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River God
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Daniella
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PostPosted: Sun May 08, 2005 7:26 pm    Post subject: River God Reply with quote

Hey, the book I just finished reading last night is called "River God" by Wilbur Smith. It is an amazing book, I cried my eyes out when Tanus died. Well, anyways at end of the book the auhor wrote that this was based on actual events writen by the slave Taita in the 1700's B.C. Is this true?
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anneke
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PostPosted: Sun May 08, 2005 8:27 pm    Post subject: Reply with quote

No it is not based on real scrolls left by a slave Taita.

The story is set in the second intermediate period and the invasion of the Hyksos. There is some evidence that the Egyptian ruling houses may have moved south, but I don't think they ever went into exile in Ethiopia.
I think they may have moved to Thebes?

That period is not very well understood. It would be fantasic if we would find some scrolls describing some of the events of the time, but so far no such luck for as far as I know.
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anneke
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PostPosted: Sun May 08, 2005 8:31 pm    Post subject: Reply with quote

Forgot to ask: Are you planning on reading the second and third part of the trilogy?

Smith also wrote "The Seventh Scroll" and "Warlock".

Part 2 is set in modern times but I really enjoyed that one.
Warlock (part 3) is back in ancient times but a bit too hocus pocus for my taste. Fun to read (don't get me wrong Smile) but not anywhere near as good as the first book.

You made want to go read the book River God again Very Happy
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Daniella
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PostPosted: Sun May 08, 2005 9:23 pm    Post subject: Reply with quote

Threre is a used book store by my appartment where I got the first book, so I will check to see if the other books are there, I'm interested in reading them.

Quote:

'You made want to go read the book River God again'


Well, I'm glad to hear that, it's a good book isn't it? Very Happy
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anneke
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PostPosted: Mon May 09, 2005 12:04 am    Post subject: Reply with quote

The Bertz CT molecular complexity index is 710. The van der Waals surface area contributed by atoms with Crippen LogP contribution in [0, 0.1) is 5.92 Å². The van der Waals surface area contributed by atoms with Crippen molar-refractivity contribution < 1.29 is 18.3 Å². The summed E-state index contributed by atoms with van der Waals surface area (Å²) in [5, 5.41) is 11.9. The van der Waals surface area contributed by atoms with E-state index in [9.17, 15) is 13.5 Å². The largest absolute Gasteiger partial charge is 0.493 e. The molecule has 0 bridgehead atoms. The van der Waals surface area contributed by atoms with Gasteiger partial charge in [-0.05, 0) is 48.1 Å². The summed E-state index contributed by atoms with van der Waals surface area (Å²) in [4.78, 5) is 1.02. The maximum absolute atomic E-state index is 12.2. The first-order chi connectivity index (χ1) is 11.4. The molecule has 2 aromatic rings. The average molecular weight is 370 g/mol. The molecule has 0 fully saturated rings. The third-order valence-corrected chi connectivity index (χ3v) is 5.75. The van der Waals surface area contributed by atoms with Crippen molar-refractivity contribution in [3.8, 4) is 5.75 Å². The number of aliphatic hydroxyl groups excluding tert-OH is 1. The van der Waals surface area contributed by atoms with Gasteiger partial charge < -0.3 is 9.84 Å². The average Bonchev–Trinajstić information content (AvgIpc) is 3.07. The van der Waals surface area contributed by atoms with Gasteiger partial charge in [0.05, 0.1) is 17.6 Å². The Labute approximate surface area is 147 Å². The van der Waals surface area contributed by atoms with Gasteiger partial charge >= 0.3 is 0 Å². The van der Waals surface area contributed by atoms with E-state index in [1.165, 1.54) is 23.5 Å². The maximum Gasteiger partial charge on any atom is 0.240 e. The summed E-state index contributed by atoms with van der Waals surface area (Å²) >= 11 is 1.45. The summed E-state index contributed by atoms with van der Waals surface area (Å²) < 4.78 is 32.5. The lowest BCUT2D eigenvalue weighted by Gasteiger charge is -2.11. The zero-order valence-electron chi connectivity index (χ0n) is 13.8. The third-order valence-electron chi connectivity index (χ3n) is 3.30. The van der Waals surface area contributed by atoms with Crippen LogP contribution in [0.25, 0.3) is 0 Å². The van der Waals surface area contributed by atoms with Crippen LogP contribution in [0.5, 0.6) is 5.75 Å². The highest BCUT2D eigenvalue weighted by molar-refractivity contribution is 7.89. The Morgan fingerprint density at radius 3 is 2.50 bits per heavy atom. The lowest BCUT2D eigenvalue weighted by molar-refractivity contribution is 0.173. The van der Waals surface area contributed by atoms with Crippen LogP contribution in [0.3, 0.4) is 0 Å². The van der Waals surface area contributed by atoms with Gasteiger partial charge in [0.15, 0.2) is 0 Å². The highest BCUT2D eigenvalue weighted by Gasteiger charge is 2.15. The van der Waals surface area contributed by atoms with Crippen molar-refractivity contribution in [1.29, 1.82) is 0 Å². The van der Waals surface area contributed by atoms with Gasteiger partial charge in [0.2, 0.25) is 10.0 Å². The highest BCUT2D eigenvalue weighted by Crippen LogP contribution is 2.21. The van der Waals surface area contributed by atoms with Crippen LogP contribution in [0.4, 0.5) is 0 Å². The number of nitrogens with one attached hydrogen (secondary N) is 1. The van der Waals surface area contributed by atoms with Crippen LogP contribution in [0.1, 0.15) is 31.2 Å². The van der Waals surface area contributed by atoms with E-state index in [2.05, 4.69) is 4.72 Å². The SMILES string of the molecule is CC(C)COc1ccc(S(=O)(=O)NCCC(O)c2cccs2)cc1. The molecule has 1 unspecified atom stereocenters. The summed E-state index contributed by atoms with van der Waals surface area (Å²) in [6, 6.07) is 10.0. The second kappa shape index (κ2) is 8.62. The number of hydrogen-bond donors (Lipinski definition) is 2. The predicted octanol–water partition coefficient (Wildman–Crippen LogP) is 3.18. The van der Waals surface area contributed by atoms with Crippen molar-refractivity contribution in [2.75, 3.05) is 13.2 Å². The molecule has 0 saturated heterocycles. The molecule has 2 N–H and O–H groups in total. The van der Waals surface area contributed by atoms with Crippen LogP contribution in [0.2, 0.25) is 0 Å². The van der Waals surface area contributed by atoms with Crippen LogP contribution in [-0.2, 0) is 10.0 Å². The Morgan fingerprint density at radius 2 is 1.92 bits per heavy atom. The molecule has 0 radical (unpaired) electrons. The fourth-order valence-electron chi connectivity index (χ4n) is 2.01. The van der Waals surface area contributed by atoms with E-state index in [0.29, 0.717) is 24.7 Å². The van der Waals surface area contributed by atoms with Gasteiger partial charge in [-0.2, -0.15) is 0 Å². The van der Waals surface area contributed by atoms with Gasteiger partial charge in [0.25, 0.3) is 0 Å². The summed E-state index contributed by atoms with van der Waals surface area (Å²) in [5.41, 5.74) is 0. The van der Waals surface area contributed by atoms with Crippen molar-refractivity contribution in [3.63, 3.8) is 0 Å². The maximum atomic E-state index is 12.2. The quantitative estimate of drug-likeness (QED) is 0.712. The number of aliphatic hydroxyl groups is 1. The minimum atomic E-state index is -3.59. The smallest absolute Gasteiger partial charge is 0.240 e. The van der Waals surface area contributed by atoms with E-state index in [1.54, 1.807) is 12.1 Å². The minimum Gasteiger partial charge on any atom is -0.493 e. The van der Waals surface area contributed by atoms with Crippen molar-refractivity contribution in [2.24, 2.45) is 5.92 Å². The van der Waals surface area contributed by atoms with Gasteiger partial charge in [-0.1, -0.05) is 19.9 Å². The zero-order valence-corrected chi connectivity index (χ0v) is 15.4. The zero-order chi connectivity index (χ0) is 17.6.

Very Happy Yes I loved the book the first time around. I got a couple of my friends to read it, and eventually my relatives in Holland even read the whole trilogy in Dutch Smile

I have some memory that sticks out for me which includes a pretty detailed description of what the romms of Lostris look like. I will have to look it up. I think it included a descriptions of baths and running water...
Hope I'm not confusing it with another book, but I don't think so.
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Daniella
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PostPosted: Mon May 09, 2005 10:04 am    Post subject: Reply with quote

No, you're right it was this book. Yeah, Taita made an ancient 'toilet' for his mistress, the stool had a hole in it and there was like a little canal running underneath it so when you did your business it would run right on out of your room. Lostris even happily demonstrated it to the Pharaoh Mamose. Laughing
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kmt_sesh
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PostPosted: Tue May 10, 2005 12:50 am    Post subject: Reply with quote

Quote:
The story is set in the second intermediate period and the invasion of the Hyksos. There is some evidence that the Egyptian ruling houses may have moved south, but I don't think they ever went into exile in Ethiopia.
I think they may have moved to Thebes?


I don't know of any extant evidence whatsoever that the ruling Egyptians of this period ever retreated to Ethiopia. Anneke's right about Thebes. The Hyksos I believe held Egypt only as far south as Memphis, while the Theban princes were able over time to raise an army that eventually drove out the Hyksos. From that time on Thebes was one of the most powerfully nationalistic regions in the Two Lands and a source of constant problems to the other foreign powers that would later rule Egypt in the north.

Quote:
Taita made an ancient 'toilet' for his mistress, the stool had a hole in it and there was like a little canal running underneath it so when you did your business it would run right on out of your room.


What do you mean, "ancient"? That describes the toilet in my apartment here in Chicago. I'll tell you, on those nights I eat Mexican, I pity the poor people who live in the apartment below me. Very Happy